“I knew the content price and material are worth it, and high quality equals a higher level of overhead,” said Peele.
Once the design came together, the copy almost took care of itself, said Peele. She emphasized basic features of the product, provided a preview PDF of the content, and gave options to her other products. As a result, the whole thing looks and reads more to-the-point.
“Having a newly designed site gave me more confidence to increase my price and thus far I’ve not only sold more product, I’ve sold more product at a higher price range,” said Peele.
The purpose of testimonials — to help neutralize objections via success stories from previous happy customers — is simple in theory. In execution, however, directing a customer to tell the “right” story can be tricky.
You don’t want to just sprinkle “Look how awesome this thing is” willy-nilly. You want these testimonials to be believable to help allay the prospect’s concerns and doubts. Here’s how this language course changed its approach to their testimonials.
Pulling in about $4,500 per month, the course French Together teaches beginning French learners how to get comfortable with speaking this language of love. On the sales page the course creator, Benjamin Houy, empathizes with a particular pain point: that the prospective customer has tried to learn, albeit incorrectly, and tried to use it in France, only to feel embarrassed by their attempts and revert back to English.
Houy’s course focuses on instilling in them the confidence that they can learn and speak French well — without the embarrassment.
At first, Houy’s early testimonials didn’t say anything about how the person used the course. The best testimonials are believable (e.g., are real people and include full names, links, videos, screenshots of proof, etc.) and focus on specific talking points that relate to whatever you are talking about on your sales page. So Houy needed to audit his approach to testimonials.
He asked questions like: what was the obstacle that would have prevented you from buying this course; what did you find as a result of using this course; what specific feature did you like most about this course; would you recommend this course?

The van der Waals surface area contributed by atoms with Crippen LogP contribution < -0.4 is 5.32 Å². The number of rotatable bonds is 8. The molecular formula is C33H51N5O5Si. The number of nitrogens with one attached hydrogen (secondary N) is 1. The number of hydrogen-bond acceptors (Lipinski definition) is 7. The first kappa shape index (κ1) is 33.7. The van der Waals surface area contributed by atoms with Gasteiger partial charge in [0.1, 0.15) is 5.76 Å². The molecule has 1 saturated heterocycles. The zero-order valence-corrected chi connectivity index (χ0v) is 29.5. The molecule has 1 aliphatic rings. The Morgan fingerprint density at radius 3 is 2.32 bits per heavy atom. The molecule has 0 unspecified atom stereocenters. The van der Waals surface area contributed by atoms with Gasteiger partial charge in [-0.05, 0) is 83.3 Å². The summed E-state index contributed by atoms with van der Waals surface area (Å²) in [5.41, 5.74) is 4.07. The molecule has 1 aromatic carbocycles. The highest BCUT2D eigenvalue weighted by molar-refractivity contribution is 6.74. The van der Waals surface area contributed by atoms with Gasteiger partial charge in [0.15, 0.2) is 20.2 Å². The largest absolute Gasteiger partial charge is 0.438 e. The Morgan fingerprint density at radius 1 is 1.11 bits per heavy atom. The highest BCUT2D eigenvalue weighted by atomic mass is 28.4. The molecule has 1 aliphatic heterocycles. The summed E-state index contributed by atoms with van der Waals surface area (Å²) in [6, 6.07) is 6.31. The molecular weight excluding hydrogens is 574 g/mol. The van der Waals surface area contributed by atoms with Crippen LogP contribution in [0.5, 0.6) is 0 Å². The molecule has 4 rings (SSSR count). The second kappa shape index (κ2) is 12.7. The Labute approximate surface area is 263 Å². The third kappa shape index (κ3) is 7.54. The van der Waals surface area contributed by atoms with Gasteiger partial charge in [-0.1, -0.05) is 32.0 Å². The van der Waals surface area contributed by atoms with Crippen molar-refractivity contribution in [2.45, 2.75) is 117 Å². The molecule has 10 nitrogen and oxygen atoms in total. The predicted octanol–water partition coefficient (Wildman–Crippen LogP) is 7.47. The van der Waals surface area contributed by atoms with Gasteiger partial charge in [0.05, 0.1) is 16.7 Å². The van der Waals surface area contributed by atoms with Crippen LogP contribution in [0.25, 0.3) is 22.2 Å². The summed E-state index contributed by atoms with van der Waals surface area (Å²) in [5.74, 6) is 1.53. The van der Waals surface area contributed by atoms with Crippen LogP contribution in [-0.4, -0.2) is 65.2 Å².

As a result, Houy made his testimonials more focused on the customer’s story of their struggle and how they used the course to solve their problem — which was that they hesitated to even use their language skills!
“When I start a testimonial by highlighting the doubts people had before buying and the problems the course solved, I find that the testimonials are more believable, but also help to answer objections that may not have been addressed elsewhere in the copy,” explained Houy.
Houy said of the change: “After publishing the new testimonials, I quickly got feedback from buyers saying the testimonials had convinced them because they could relate.”
A good call-to-action is like the tasty bait on a fishing line: you want the prospect to bite and do so with conviction. The stronger the call-to-action (CTA), the more you’re able to push your prospects toward whatever it is you want them to do: buy, sign up, learn more, send fan mail, and so forth.
Brian Hahn understands the struggle of being a law student and preparing for the daunting bar exam, so he created Magicsheets and other similar study aids for law school. He made $42,420 last year selling these study guides to law students and graduates preparing for the bar.
“In this early version of the CTA, I used a button — just an image linked to my Gumroad profile to bring attention to where [the customer] can finally ‘BUY NOW!’ after my totally whimsical and long-winded explanation of why they need this $49 product,” explained Hahn.
He got an extra vote of confidence from someone he’d trusted, who liked the button, and so he stuck with it. It worked.
Eventually, though, he changed it.
A few things to note in the “after” version.
First, Hahn addressed a crucial frequently asked question from bar takers located in California (which tests differently) to assure them that this product can aid them in their studying as well (crucial detail to assuage doubts).
Second, he removed the “You will be taken to three choices” from the “before” version. He thought this was unnecessary and a cause for confusion for the prospect: Where would that take them? Why not just lay it all out up front?
Now he has actual buttons for two versions of his product — “Get Magicsheets” — along with a button to buy the bundled version. Hahn also added strong testimonials before and after the CTA to help the prospect overcome their hesitations.
“It’s a simple call-to-action that I tried to make relatable,” said Hahn. ***
Bottom-line: Copy that moves people to act doesn’t happen by chance. It takes careful research and deliberate thought, but also editing and making constant tweaks.
If there’s one thing that all of these sales pages demonstrate, it’s that there’s no ONE right way to approach sales copy. And you won’t know that your sales page (or changes to it) is effective until you put it out into the wild.